What is my present? The leafy maple outside my window? The sun casting its last light on the trees lower on the hill? They had warmed with gold light just before I wrote the last sentence, and by the time I typed the period their illumination vanished. Six seconds of splendor as the sun descends behind the mountain. Is it the slight pain I feel in my back as I sit here? The tightness of my legs? Or is my present in the breath and striped fur of my tabby cat stretched along my thigh? The open notebook next to her? The feelings of frustration in trying to market a book? I saw one of the pileated woodpeckers for the first time today, though I’ve heard their hammering for over two weeks. That is the present I want. Writing thoughts and making images, that is the present I desire. Selling and searching and looking at Amazon rankings, not. My present is my struggle with faith. The laundry in the dryer and the new load to put in. In hearing my husband’s car door shut and his feet on the steps. The opening of the door as he comes home. The opening of the book I plan to read tonight.
When the signs pointing the way have disappeared, perhaps this is a bigger opening to life than you can imagine: flying blind into the future, and then finding yourself in an unexpected place, the one you never intended to go to but where you really are meant to be.
I wrote a long post last night with pictures of my walk around my block just before twilight. Thought I took a video hoping to capture the bird songs and the rushing creek, but it was gone when I downloaded the pictures on my computer. And then two hours later, when I posted here, half of my work vanished.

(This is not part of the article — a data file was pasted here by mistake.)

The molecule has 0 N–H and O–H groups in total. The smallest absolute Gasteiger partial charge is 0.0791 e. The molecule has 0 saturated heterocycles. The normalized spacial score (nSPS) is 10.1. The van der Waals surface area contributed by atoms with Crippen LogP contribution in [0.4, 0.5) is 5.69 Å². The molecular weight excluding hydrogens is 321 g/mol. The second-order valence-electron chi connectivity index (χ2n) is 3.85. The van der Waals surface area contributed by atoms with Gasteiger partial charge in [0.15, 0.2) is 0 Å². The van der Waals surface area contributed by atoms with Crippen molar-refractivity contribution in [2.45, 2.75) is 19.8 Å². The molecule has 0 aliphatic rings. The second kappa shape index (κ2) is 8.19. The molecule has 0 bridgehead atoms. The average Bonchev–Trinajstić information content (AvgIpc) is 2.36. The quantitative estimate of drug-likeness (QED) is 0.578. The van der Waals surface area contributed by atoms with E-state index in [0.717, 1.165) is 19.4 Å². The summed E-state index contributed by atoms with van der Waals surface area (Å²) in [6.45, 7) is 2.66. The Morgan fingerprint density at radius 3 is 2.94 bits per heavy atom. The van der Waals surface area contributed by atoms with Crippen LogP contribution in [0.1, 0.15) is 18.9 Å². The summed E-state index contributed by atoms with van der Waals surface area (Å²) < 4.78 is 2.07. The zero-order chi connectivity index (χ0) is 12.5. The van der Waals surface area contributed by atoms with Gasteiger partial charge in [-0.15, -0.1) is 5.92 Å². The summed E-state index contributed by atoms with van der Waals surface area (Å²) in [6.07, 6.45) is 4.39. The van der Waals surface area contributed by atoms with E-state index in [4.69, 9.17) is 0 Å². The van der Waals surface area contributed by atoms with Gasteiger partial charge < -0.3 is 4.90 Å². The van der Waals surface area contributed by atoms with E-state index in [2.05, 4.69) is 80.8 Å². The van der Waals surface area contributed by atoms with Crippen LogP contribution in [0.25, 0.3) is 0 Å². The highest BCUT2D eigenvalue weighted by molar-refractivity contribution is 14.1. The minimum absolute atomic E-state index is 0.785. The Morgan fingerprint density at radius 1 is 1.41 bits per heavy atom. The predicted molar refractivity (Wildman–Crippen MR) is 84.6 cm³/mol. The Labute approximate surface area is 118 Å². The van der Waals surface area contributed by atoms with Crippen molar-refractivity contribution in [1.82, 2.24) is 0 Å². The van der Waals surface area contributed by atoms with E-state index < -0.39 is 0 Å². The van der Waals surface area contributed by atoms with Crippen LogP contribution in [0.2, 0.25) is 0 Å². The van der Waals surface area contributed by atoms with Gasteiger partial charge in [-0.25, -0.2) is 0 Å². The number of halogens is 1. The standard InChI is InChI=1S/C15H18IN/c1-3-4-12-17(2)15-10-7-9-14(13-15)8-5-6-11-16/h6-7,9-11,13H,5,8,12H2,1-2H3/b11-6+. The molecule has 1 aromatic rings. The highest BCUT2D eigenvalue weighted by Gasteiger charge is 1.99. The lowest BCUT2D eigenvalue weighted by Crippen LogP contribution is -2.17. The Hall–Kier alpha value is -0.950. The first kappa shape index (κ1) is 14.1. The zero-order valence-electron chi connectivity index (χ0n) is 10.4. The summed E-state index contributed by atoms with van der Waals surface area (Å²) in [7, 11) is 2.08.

The process was still important because I was in the space of creativity. And who is to say that this one picture doesn’t have more meaning than another fifteen or so?
Last night, bird calls were all around. I live, not in old growth, but in trees that probably haven’t been cut for close to sixty or seventy years. Birds are everywhere, especially now that it is spring. The pileated woodpecker couple has come back. I’ve heard their cry, a savage king and queen of the forest type of thing, but haven’t seem them yet. They like to poke holes in the pine trees right in front of my living room window.
The creek was also flowing hard and sounding swift, a rain storm between its banks.
And my writing here, though not my original narrative, is what is now my present. The sky looks the way it did last night. Early morning. Early evening. Twin times. As I look out at Cobb and the subtle shades of green on maple and fir and pine and oak, their trunks a silvery green, the sweet cry of birds unlock the day.
When have you lost your place, only to find yourself?